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Have tech skills, will work. Why IT jobs remain hot despite mass layoffs

As of March 2023, there were 316,000 job openings in tech, according to the nonprofit IT association CompTIA. Despite mass layoffs in Silicon Valley, tech jobs remain plentiful.
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As of March 2023, there were 316,000 job openings in tech, according to the nonprofit IT association CompTIA. Despite mass layoffs in Silicon Valley, tech jobs remain plentiful.

Updated April 28, 2023 at 5:56 PM ET

Michael Gomez has something to celebrate.

Surrounded by classmates in the break room of the tech training school Per Scholas, he clangs a bell, carrying out a tradition for whenever a student earns their A+ certification, a widely-recognized credential for entry-level technology jobs.

Gomez, 44, is leaving behind a career in retail and aiming to work in IT support.

"It's time to advance with the world, and IT is where it is," he says.

Michael Gomez, 44, has been working in retail as a personal shopper and stylist. After he graduates from his 15-week course at Per Scholas in Silver Spring, Md., he hopes to find a job in IT support.
Catie Dull / NPR
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NPR
Michael Gomez, 44, has been working in retail as a personal shopper and stylist. After he graduates from his 15-week course at Per Scholas in Silver Spring, Md., he hopes to find a job in IT support.

Gomez is right. Silicon Valley may have been rocked by massive layoffs for the last half-year, but tech jobs remain plentiful in the U.S., opening doors to stable and potentially lucrative careers even for those without college degrees.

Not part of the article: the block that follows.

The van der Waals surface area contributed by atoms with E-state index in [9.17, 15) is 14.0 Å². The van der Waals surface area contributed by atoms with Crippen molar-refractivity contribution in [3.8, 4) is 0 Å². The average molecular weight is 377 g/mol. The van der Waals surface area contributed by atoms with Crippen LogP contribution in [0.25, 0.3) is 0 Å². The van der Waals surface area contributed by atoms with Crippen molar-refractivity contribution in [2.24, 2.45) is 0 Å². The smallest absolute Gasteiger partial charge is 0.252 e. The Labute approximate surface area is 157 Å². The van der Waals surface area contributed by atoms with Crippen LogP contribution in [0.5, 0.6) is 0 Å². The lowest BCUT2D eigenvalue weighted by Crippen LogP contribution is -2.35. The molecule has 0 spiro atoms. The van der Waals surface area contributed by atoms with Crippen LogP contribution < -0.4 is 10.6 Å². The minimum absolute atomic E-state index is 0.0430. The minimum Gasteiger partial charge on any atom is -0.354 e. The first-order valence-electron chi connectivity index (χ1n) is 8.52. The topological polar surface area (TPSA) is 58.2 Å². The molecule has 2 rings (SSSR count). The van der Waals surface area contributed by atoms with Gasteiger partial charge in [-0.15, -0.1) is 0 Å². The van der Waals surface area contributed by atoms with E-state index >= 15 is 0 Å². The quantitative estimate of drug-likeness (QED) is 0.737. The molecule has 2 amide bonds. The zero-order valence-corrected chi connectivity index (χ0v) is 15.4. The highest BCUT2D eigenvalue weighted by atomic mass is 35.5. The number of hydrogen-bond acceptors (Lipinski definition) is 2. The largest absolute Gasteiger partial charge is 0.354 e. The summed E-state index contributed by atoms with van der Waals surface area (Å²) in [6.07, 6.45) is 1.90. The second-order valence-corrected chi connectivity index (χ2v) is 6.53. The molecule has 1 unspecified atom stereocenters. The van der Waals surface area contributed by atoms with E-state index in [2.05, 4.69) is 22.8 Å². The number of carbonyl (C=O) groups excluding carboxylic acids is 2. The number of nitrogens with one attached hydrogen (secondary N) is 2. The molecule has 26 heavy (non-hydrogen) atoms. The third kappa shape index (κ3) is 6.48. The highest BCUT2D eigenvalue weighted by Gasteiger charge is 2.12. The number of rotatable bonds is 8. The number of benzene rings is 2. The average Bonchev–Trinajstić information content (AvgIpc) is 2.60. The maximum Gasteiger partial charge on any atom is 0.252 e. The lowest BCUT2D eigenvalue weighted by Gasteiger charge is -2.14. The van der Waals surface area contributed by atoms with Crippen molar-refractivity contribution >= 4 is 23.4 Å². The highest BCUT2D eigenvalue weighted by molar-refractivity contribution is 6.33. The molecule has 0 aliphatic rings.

"Every company is a tech company"

There were 316,000 tech job openings just in March, according to CompTIA, the trade association that grants A+ certifications and regularly compiles data from the Labor Department and the analytics firm Lightcast.

Not all of openings are at tech companies. An estimated 51% of technology workers are now employed by companies outside the tech industry.

"The truth is every company is a tech company," says Plinio Ayala, president and CEO of Per Scholas, a nonprofit with 20 campuses across the U.S. that recruits students from communities of color underrepresented in tech.

"If you view technology as a function, then I am not as worried about all of the layoffs at Meta or Google, for example, because there are other companies across various sectors that still need this talent," he says.

In fact, Dana Peterson, chief economist at The Conference Board, cites predictions of tech labor shortages over the next decade, as new technologies come online and more jobs become automated.

"Certainly over the next ten years there's going to be strong demand," she says. "It's just that in the very short run, there's just less demand for tech ... and that's why these companies are right-sizing their labor forces."

The students at Per Scholas remain unfazed by the bad news coming out of Silicon Valley.